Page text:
Monday, March 7, 2016

The King's Challenge #238 and #239

Part 8
Enris Makar

TKC 238 and 239

Resting on my sword, I study the situation.

There are less than thirty Ilfin remaining to me. This untried army has shrunk to virtually nil. Everyone else we brought across the plains is dead. Those who are left are the fit men and women able to run long and fast enough to escape the Glonu – that is how they have survived until now, for they are not fighters. The old and the young are gone, as well as those who were too slow.

My gaze lifts to my sister. She is known as Lyra here – how strange.

Lyra’s aura is one of grief and horror, and helplessness. I have seen her employ her talents to kill and it bows her soul.

Damin Mur has lost all expression. He sits on a boulder alongside Lyra, but there is nothing to read in him. Damin is now a true soldier. He functions on automatic and he possesses the stamina to go on long after others surrender.

The older man, Mirlin, has not given in yet, but he is close to simply sitting and waiting for death to take him. He is now the sole westerner left in the gathering.

The one Damin calls Artur is indefatigable. The man is huge and refuses to surrender. He is also filled with rage. Apparently he is the final survivor from a place known as Grenmassin, other than Lyra and Damin.

The Messengers Joseph and Hanna, although older, have kept up. Their auras are of hopelessness.

My ghostly comrades have fallen, but they did us a service in taking all ethereal Glonu with them.

We now fight real men with mighty weapons and an inexhaustible supply of ammunition. The time of the sword has passed. Fortunately these men have no talents; it is the single advantage remaining to us.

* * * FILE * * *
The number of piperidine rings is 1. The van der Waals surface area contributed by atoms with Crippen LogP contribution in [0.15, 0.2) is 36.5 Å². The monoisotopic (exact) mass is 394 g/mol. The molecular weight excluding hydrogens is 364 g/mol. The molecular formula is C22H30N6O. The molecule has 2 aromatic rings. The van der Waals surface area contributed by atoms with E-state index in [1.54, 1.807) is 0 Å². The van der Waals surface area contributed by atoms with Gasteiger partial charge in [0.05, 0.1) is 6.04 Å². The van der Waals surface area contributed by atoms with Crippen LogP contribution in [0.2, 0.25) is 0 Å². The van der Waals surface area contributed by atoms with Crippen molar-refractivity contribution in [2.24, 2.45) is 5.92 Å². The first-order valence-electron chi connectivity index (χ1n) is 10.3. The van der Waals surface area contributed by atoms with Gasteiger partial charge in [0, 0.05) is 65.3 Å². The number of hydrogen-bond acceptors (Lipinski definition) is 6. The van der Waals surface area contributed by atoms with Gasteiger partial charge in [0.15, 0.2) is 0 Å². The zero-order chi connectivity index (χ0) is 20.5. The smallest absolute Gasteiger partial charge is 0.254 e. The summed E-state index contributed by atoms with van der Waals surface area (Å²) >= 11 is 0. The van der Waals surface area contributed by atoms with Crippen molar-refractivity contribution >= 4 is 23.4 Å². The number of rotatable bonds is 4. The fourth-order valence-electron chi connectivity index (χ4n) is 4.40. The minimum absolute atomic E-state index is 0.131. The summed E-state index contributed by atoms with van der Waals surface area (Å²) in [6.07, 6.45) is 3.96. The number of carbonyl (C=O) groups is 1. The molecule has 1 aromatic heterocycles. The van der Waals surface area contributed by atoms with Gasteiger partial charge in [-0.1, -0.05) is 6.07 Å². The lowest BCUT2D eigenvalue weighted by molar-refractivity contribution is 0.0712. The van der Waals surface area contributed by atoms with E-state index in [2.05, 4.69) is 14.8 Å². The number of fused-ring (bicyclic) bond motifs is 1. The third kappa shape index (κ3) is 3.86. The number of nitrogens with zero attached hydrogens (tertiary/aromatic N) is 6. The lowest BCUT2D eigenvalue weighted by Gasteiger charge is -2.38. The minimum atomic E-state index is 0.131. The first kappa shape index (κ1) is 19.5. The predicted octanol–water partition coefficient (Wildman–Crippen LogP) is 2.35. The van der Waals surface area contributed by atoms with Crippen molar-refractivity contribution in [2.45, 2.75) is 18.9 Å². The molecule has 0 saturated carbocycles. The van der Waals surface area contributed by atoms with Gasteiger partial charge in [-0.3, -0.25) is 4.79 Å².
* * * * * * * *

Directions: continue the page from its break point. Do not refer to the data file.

Straightening, I sheath my blade. I wonder how we will win this as I do so. Our options are now limited. At present all we can do is run and hide.

Hearing the whine of cruisers, I squint through the foliage. One flies over too swiftly to mark our position, and there are at least four others in the region. Far enough away not to see us, by the lower tones of their engines.

“Damin!” I call out.

The fair-headed man stands and closes in. I notice he does not look at Lyra, and she watches him sadly. They are married, but in war love cannot function well.

“Enris.” Damin halts in front of me.

“Tell them we stop for ten minutes only.” I have made him my second.

The man folds his arms. “They are exhausted.”

“I am aware, but we will generate a heat signature the cruisers will read. Ten minutes.”

Damin nods stiffly and heads back to his perch. I hear him tell the others; no one responds. They are indeed exhausted.

Lyra strides towards me, her face set in determination. “Horin, we need …”

“My name is Enris,” I state.

She curses under her breath. “Whatever, brother. Now you listen to me; I am older than you are …”

“I am the eldest Makar,” I interrupt her. “Even if you could claim years on me as my sister, you have not before been to war. Here my word is law.”

She blinks at me, taken aback. “Enris, please.”

I lean closer to whisper, “Find the path to the Spire. We have not much time left to us. The slower you are, the more will die.’

She pales markedly, and swings away to return to Damin’s side. I inhale for equilibrium. Hurting her is not my intention, but it is a truth, without our ethereal guides, we are lost. Lyra alone knows how to find the Spire, for all view of it has been obscured by cloud and smoke. As a landmark it has vanished, leaving nothing to follow.

We must find it or we are doomed.

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